The Cadillac Ranch, copyright
by Rik Gruwez,
Ant Farm's Cadillac Ranch
have been perpetuated about the origin of the
Cadillac Ranch, the most popular of which is the one I heard
growing up in the Texas
Panhandle. As the story went, an eccentric
millionaire would buy one Cadillac after another and when it was time
to buy a new one, he would have the old one buried nose first on his
land. However, the truth is, the
Cadillac Ranch was a planned artistic endeavor.
Yes, Texas millionaire Stanley
Marsh, 3 was an eccentric. He was also said to be very down to
earth, quickly disregarding the "III” as too pretentious and using "3"
instead. In 1973, Marsh invited a San Francisco artists’
collective called the Ant Farm to help him in the creation of a unique
work of art for his sprawling ranch just west of Amarillo.
set about acquiring ten used Cadillac's, ranging in model years from
1948 to 1963. Built along the tattered remains of historic
the cars were meant to represent the "Golden Age” of American
automobiles. Most of the cars were purchased from junk yards,
and averaged about $200. The cars were then buried nose-down,
facing west along the old highway. Those that could run, were
driven into the half-burial holes, the rest were hoisted in. In 1974
the project was completed and in no time at all, visitors began to
come from all over the world, leaving their mark on the
ever-thickening graffiti covered cars.
At first, the
cars displayed their original paint jobs – turquoise, banana yellow,
gold, and sky blue, but barely was the monument complete, when people
were scratching or painting their names in the cars. Over time,
vandals and souvenir hounds smashed the windows, made off with all the
chrome, radios, speakers and even some of the doors. The wheels
have since been welded to the axles to prevent more theft. However, Marsh still says "We think it looks better every year.”
In 1997, the
Cadillac Ranch was exhumed and replanted about two miles to the
west, in order to escape the encroaching city of Amarillo. Under Marsh’s orders, even the old site’s trash and clutter was
gathered from the old location and spread around the new location. Otherwise the monument remains the same (and, ever changing) since it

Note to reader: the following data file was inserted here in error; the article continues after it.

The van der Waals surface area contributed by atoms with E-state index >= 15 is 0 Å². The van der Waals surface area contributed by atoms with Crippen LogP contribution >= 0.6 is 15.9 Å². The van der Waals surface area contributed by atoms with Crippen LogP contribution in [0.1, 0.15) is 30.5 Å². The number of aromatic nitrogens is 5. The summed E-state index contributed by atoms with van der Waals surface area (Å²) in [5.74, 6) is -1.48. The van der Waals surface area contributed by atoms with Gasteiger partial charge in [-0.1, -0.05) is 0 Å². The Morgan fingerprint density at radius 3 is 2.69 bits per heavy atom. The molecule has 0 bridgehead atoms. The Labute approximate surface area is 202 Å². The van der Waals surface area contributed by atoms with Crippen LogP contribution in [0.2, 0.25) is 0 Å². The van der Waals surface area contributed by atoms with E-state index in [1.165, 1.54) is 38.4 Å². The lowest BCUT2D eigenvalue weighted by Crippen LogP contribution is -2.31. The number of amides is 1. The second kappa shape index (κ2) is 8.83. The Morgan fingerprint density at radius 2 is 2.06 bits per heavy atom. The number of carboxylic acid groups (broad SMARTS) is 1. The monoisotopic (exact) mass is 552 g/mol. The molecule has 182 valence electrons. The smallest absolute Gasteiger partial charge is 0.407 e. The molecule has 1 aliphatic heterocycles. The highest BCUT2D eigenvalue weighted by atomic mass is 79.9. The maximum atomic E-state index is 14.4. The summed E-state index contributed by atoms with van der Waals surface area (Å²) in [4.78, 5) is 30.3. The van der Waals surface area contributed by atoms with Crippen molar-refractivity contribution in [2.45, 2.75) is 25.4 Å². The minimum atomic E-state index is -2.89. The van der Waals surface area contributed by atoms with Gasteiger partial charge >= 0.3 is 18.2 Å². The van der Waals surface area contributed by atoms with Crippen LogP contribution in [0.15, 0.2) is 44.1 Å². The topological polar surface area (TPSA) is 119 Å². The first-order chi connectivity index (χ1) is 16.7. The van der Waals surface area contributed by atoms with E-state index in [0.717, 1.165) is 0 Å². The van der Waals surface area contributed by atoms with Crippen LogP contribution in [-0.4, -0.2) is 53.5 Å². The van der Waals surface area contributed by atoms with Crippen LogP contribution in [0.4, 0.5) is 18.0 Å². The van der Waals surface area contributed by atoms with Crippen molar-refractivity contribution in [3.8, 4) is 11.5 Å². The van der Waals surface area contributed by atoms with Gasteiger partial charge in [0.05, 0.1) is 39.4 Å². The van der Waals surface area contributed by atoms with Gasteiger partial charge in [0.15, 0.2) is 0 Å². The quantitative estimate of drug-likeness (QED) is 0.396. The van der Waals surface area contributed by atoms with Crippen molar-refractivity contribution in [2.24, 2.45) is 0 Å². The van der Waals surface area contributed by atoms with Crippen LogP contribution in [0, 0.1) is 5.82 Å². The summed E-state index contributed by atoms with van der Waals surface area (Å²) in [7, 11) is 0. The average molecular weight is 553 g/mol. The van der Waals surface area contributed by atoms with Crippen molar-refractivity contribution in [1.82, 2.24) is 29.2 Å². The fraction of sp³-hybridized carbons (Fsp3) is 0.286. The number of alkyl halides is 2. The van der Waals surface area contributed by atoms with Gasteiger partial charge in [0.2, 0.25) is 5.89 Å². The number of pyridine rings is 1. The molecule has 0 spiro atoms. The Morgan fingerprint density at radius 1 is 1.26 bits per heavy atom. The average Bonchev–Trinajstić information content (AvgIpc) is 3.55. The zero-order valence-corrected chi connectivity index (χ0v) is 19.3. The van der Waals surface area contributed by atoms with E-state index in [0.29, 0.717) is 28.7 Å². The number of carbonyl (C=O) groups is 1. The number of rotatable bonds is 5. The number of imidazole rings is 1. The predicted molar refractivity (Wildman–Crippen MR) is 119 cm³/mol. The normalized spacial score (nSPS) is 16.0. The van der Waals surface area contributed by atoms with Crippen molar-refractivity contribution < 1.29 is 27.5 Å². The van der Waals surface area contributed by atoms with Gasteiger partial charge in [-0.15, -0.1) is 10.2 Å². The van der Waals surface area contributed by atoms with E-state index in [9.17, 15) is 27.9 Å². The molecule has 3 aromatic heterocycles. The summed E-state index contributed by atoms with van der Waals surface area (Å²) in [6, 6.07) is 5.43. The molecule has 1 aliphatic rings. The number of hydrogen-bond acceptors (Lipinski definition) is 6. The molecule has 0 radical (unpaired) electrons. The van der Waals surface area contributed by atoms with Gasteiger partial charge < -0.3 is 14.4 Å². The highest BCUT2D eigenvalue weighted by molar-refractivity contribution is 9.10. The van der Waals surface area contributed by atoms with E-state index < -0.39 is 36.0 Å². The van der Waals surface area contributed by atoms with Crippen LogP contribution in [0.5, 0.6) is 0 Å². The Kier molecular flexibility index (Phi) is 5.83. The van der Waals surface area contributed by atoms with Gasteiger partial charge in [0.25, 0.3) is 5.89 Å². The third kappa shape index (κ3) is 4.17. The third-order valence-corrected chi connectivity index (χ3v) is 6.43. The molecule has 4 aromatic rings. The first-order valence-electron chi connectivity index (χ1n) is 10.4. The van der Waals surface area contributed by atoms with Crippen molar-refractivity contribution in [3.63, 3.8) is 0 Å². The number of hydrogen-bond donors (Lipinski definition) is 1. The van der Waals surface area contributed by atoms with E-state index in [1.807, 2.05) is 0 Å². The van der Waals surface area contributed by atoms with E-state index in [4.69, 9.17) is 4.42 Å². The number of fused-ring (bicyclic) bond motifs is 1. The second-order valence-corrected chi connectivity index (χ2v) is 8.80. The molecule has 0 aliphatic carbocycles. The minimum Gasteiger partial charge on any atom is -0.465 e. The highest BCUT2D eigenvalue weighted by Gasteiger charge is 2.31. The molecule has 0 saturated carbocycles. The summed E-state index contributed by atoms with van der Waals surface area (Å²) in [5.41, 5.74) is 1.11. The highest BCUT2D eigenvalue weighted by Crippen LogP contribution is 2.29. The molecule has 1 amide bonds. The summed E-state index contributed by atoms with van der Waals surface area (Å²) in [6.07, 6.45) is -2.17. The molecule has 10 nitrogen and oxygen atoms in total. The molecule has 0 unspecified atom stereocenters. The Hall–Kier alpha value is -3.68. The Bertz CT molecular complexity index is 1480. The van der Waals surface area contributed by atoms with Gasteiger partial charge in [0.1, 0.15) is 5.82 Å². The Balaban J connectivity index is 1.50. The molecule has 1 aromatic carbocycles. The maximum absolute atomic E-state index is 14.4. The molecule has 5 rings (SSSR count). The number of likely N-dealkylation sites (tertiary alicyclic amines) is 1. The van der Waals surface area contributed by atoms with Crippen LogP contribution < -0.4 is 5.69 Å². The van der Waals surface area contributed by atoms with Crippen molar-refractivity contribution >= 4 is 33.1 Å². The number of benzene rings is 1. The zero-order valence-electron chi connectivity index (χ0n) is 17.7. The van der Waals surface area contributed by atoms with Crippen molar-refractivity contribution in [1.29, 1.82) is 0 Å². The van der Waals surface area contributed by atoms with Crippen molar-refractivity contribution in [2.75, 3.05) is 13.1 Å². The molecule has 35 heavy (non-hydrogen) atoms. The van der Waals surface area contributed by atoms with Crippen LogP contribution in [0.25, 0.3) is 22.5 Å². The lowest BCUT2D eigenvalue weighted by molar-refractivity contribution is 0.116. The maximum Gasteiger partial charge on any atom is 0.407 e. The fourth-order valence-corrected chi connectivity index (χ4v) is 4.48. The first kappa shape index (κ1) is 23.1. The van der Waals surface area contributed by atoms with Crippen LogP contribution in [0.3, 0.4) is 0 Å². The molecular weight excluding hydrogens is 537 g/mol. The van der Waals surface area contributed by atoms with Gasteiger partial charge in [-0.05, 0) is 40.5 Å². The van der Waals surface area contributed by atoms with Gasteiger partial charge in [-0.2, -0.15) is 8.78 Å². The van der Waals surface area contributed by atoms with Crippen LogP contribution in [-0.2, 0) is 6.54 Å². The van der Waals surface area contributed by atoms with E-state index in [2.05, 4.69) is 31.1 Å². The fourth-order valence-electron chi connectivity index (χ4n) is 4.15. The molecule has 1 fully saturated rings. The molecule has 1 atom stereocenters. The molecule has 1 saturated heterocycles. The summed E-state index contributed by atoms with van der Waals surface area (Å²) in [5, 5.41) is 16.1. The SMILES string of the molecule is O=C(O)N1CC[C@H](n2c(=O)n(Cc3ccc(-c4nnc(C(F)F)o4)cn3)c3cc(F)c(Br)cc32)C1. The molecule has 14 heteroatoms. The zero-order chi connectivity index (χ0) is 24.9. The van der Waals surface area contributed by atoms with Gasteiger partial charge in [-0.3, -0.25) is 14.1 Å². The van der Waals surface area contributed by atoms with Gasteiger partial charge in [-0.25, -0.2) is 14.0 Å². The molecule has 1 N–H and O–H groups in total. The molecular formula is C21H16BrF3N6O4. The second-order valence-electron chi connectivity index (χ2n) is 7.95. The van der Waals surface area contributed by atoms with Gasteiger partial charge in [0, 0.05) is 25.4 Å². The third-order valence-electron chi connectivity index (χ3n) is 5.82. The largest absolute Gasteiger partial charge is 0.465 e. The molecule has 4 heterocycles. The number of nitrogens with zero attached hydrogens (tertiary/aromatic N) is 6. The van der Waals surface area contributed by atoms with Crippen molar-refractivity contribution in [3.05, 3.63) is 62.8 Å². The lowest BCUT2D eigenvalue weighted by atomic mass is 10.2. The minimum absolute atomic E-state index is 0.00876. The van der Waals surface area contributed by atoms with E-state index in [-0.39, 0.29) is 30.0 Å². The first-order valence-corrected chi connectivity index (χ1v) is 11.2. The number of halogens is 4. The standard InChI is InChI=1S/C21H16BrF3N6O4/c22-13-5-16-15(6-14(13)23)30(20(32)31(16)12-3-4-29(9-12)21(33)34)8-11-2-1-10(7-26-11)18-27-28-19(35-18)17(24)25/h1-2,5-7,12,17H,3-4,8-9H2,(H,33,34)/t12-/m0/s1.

visitors to visit the Cadillac Ranch and seemingly didn't mind the constant graffiti added
to the cars.
However, Marsh had many other "artistic
endeavors" in the Amarillo,
one of which is the placement of eccentric and odd "road signs" all
over the city. As to these colorful signs, he did mind if
they are mutilated or stolen. (You can read more about Marsh's Road
Signs by clicking
True Texan in form, Marsh had more than a few run-ins with the law over his brand of
enforcement. At one point, it was said that he penned an 18-year old
boy with a hammer inside his chicken coop, when the boy was caught
red-handed with one of his signs.
Cadillac Ranch has been repainted many times. In May, 2002, the
cars were restored to their original colors. In June, 2003 the cars
were again painted, this time in flat black, in response to the passing of
the founding member of the Ant Farm.
today may think the burial of these now much sought after collector’s
items is a sacrilege. But in 1974, these cars were not popular and
most of them were bought from junk yards at an average price of just
$200.00. Had they not been used for the ranch "sculpture,” they
would have wound up in the metal crusher.
This monument was built as a public sculpture
and visitors are encouraged to participate in it. So, it’s ok if you
take your can of Krylon with you, leaving your name or an inspiring
message, which will, no doubt, be erased by another message soon. Photographs may be taken at the site, however, any commercial exploitation
in advertising or product promotion is expressly prohibited without
written permission from the artists. The
Cadillac Ranch has appeared on numerous TV shows, magazines, and newspaper
Stanley March, 3
died in June, 2014 at the age of 76.
The Cadillac Ranch is located west of
Amarillo on old
Route 66, south of I-40 between exits 60 and